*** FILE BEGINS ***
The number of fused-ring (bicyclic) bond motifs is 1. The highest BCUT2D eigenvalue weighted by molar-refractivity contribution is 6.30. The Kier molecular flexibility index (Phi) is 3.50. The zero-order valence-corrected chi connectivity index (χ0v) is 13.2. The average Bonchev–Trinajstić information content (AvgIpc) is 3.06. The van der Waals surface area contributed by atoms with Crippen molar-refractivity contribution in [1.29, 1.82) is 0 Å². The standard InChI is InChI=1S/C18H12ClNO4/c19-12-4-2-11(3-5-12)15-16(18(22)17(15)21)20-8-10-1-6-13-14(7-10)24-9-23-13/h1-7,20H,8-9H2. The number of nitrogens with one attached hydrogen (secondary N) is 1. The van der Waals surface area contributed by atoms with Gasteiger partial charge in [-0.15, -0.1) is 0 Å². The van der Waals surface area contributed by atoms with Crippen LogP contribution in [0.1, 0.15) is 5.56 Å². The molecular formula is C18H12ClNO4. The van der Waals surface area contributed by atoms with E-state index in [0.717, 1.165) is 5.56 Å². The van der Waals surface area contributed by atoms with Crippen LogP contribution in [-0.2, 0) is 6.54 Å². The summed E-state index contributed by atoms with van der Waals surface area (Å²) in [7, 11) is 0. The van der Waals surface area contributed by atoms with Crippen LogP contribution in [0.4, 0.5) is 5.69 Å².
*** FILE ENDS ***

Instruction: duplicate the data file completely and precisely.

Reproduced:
The number of fused-ring (bicyclic) bond motifs is 1. The highest BCUT2D eigenvalue weighted by molar-refractivity contribution is 6.30. The Kier molecular flexibility index (Phi) is 3.50. The zero-order valence-corrected chi connectivity index (χ0v) is 13.2. The average Bonchev–Trinajstić information content (AvgIpc) is 3.06. The van der Waals surface area contributed by atoms with Crippen molar-refractivity contribution in [1.29, 1.82) is 0 Å². The standard InChI is InChI=1S/C18H12ClNO4/c19-12-4-2-11(3-5-12)15-16(18(22)17(15)21)20-8-10-1-6-13-14(7-10)24-9-23-13/h1-7,20H,8-9H2. The number of nitrogens with one attached hydrogen (secondary N) is 1. The van der Waals surface area contributed by atoms with Gasteiger partial charge in [-0.15, -0.1) is 0 Å². The van der Waals surface area contributed by atoms with Crippen LogP contribution in [0.1, 0.15) is 5.56 Å². The molecular formula is C18H12ClNO4. The van der Waals surface area contributed by atoms with E-state index in [0.717, 1.165) is 5.56 Å². The van der Waals surface area contributed by atoms with Crippen LogP contribution in [-0.2, 0) is 6.54 Å². The summed E-state index contributed by atoms with van der Waals surface area (Å²) in [7, 11) is 0. The van der Waals surface area contributed by atoms with Crippen LogP contribution in [0.4, 0.5) is 5.69 Å².